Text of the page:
Virgil Earp - Virgil Walter Earp (July 18, 1843–October 19, 1905) fought in the Civil War. He was U.S. Deputy Marshal for south-eastern Arizona and Tombstone City Marshal at the time of the Gunfight at the O.K. Corral in the Arizona Territory. Two months after the shootout in Tombstone, outlaw Cowboys ambushed Virgil on the streets of Tombstone, shattering his left arm, leaving him maimed for life. His brother Morgan Earp was assassinated in March and Virgil left Tombstone for Colton, California to live with his parents and recuperate. When 16 years old, Virgil was married in Pella, Iowa. While Earp served in the Union Army during the American Civil War, his wife received a false report that he had died and, so, moved to Oregon with her parents. Virgil did not see her or his daughter again for 37 years. He married two more times.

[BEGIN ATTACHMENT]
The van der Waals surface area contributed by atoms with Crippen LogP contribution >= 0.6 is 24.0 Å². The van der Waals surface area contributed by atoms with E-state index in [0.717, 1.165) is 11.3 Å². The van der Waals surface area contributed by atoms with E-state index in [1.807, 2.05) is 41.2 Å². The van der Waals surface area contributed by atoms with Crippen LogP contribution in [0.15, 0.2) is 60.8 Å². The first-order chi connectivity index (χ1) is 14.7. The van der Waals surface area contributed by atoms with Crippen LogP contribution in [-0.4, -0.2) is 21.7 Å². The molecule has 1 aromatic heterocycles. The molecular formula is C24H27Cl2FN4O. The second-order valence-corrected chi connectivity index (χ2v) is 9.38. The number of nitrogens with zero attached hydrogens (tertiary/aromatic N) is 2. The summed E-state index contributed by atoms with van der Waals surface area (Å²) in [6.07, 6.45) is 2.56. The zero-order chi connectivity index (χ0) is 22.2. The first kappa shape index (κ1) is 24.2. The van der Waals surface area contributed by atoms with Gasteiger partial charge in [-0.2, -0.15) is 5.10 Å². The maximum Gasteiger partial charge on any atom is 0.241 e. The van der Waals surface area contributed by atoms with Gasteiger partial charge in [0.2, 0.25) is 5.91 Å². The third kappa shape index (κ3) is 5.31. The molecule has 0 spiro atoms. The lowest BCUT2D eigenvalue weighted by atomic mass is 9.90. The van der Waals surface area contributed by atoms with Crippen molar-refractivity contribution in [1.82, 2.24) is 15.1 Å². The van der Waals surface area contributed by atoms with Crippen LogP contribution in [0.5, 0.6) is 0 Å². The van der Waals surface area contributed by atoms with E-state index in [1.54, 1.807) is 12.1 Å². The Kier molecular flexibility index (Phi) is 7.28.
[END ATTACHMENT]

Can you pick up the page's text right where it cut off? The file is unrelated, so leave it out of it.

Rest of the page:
Virgil held a variety of jobs throughout his life, though he primarily worked in law enforcement. His younger brother Wyatt, who spent most of his life as a gambler, became better known as a lawman because of writer Stuart N. Lake's fictionalized 1931 biography Wyatt Earp: Frontier Marshal and later portrayals of him in movies and fiction as Old West's "toughest and deadliest gunmen of his day.

    This is a picture of Wyatt Earp's Revolver
    [​IMG]

    Now on to the Great Depression crimes...

    This is a picture of the Thompson Submachine gun

    [​IMG]
    The Thompson is an American submachine gun, invented by John T. Thompson in 1919, that became infamous during the Prohibition era. It was a common sight in the media of the time, being used by both law enforcement officers and criminals. The Thompson was also known informally as: the "Tommy Gun", "Trench Broom", "Trench Sweeper", "Chicago Typewriter", "Chicago Piano", and "chopper".